If you’ve had a breakdown and were treated like there was something wrong with you then you probably feel a sense of shame. But you might be missing the purpose of the breakdown and the potential it holds to transform your life.
I recommend reading Servants of the Sacred Dream, by Linda Hartley, which validates the experience of breakdown, helping us to understand it in a better light.
“A person going through a process of profound inner change is often viewed by society as mentally ill, suffering a pathological condition that needs to be treated or cured. But such a condition may be not only pathological in nature. Breakdown or mental illness may be caused by the awakening of new awareness and the struggle to be free of the power of old mechanisms of control, both internal and external; it may hold the potential for real and deep healing and change to take place. In such a healing crisis the individual, like the collective, is faced with the pain of past hurts and fears, deepened awareness of the present predicaments, and the need to resolve conflict which keep her bound within the old power dynamics. She is also confronted with the challenge to embrace new consciousness, open to a deepened sense of who she is, and through this, to accept more fully her purpose and responsibility in life.
“Within the healing crisis lies the potential for growth and change, a psychological and spiritual rebirth, but it is a delicate process and one that can easily be aborted. The attitudes of family, friends, professional helpers, and society towards the individual’s experience are crucial in providing a positive context of meaning. Although distress experienced must be acknowledged and appropriate care given, if the process is viewed and treated as purely a regressive and pathological breakdown, then it may become so; the healing potential may not be able to unfold in such an environment. The meaning and value that is given to the crisis is crucial; as more and more individuals are being confronted, or are confronting themselves through journeys of deepening consciousness, there is an urgent need to develop a better understanding of the processes involved, and the kind of support that is required.”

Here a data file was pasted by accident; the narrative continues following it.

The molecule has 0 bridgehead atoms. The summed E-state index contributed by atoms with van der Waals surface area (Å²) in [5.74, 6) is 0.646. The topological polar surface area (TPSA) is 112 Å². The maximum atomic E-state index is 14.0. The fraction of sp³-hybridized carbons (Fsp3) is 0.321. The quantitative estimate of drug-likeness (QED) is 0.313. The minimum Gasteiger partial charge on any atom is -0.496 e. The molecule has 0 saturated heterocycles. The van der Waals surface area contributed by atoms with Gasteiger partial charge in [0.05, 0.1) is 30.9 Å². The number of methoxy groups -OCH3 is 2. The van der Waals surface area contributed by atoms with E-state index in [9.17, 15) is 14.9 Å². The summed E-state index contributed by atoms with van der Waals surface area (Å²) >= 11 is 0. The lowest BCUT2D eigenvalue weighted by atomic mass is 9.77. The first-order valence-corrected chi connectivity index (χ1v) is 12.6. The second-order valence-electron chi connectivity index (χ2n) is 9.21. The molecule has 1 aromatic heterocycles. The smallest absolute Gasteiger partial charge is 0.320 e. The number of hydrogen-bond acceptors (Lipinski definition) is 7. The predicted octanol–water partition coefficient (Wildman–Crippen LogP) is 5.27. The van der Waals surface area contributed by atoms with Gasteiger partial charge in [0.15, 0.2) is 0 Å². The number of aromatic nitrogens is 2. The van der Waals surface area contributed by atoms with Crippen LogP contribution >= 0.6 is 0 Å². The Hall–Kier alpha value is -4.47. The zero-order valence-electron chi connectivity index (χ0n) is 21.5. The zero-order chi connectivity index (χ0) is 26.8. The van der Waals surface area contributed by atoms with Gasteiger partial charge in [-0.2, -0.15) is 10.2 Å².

Extract from Servants of the Sacred Dreamby Linda Hartley
I felt so misunderstood by my experiences that were labelled psychosis that I wrote my story, not only to set the record straight, but to help others see themselves in a better light. My debut memoir, My Beautiful Psychosis is a first hand account of the struggle I went through to come to a more helpful understanding of what gets labelled psychosis. The memoir describes seven episodes of psychosis and the journey I took to make sense of them.
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